Fit and Proper People – Soho Theatre/RSC, 2011

Dirty Dirty Princess – National Theatre, New Connections, 2009

I Like Mine with a Kiss – Bush Theatre, 2007

Adrenalin  Heart – Bush Theatre, 2002,2004

Alone – Etc Theatre, 2000

Arrivals – Old Red Lion, 1999

Come Dancing – (Co-written with Tracy O’Flaherty) Old Red Lion, 1998

The Footballer’s Wife – (Co-written with Tracy O’Flaherty) Riverside Studios, 1997

Radio:

Up The Junction– BBC Radio 4 – 2013

The Mother of – BBC Radio 4, 2007

Untitled Lover – BBC Radio 4, 2007
Fortunes Always Hiding – BBC Radio 4, 2005

Romeo and Juliet in Southwark –  BBC, 2004

Produced in collaboration with Shakespeare’s Globe and Kingsdale School, Dulwich

Adrenalin Heart – BBC Radio 3, 2003

Television:

Darke Town – (Co-written with Lucy Catherine and Ryan Craig) BBC Drama, 2006

Other:

Dis-Assembly – (An installation created with Runa Islam) Sepentine Gallery, 2006

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Recommended Reading:

Plays to read:

A Raisin in the Sun – Lorraine Hansberry

The Visit – Fredrich Durrenmatt

Saved – Edward Bond

Whistle in the Dark – Tom Murphy

Ecstasy – Mike Leigh

Masterpieces – Sarah Daniels

Films to view:

Cathy Come Home – Ken Loach

Nil by Mouth – Gary Oldman

A Seperation – Asghar Farhadi

Source Materials:

How Plays Work – David Edgar

The Art Of Dramatic Writing – Lajos Egri

The Writers Journey – Christopher Vogler

The Hero’s Journey – Joseph Campbell

Dark nights of the Soul – Thomas Moore

The Twittering Writer

Sinéad Keegan is an Irish-born writer in the final year of her MFA at Kingston and currently writing her first novel. Her short stories and poetry and have been published in several magazines and she blogs at www.sineadkeegan.com. Twitter: @sineadkeegan. She is the editor of No Dead White Men and recently taught a course in blogging and social media for Kingston Writing School.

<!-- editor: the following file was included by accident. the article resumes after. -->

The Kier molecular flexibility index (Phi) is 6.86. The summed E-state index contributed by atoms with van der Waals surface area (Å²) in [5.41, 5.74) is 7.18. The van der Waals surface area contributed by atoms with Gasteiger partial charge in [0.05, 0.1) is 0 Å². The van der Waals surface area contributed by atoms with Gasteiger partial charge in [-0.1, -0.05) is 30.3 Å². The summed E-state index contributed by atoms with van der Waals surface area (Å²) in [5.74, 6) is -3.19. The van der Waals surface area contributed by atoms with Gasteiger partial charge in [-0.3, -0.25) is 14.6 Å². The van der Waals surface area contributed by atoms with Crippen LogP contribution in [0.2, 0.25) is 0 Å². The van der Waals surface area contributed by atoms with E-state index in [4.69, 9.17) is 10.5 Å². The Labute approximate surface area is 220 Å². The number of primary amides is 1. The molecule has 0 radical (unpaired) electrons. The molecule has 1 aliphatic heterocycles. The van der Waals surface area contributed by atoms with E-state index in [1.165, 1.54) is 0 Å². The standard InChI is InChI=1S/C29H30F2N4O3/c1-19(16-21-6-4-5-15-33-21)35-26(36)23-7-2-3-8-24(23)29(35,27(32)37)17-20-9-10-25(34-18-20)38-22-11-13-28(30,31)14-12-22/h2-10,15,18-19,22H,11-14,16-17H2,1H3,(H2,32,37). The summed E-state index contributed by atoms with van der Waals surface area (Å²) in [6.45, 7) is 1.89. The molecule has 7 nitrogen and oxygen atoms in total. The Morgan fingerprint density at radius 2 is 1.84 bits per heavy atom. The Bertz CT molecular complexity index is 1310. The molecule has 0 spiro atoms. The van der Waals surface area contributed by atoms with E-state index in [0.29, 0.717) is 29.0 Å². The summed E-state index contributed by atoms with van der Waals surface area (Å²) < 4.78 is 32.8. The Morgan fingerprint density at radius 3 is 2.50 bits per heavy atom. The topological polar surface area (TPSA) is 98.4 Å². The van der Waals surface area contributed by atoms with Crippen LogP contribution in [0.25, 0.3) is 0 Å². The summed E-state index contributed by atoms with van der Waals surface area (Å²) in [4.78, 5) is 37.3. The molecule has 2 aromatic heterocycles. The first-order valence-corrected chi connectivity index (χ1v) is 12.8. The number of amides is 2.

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When I tell people that I edit a blog for which other people write and that does fairly well in terms of hits-per-day, I usually get a look that says, “Oh, so you’re not one of those ‘writers’ who says she writes, but really just mucks around in her pajamas all day.”  But the minute I say that I use Facebook and Twitter I can see them picturing me back in my red, snowflake, flannel pajamas clutching a cup of coffee, surfing the internet for cat videos and calling it “writing”.

This is, unfortunately perhaps, untrue on several fronts. First, my snowflake pajamas aren’t flannel and I wear pink or blue tracksuit bottoms when I’m working from home. Second, I don’t drink coffee. And third, I don’t while away time on the internet. That is not to say I don’t waste time. I do. I, like all self-respecting writers, am a connoisseur of procrastination techniques. It’s just that I prefer ones that make me feel productive. I cook. I do chores – the house is never cleaner than when I’m on a deadline. I catch up on emails – has it really been 6 months since I went through my junk folder? And I read. I read a lot. In the name of research, of course.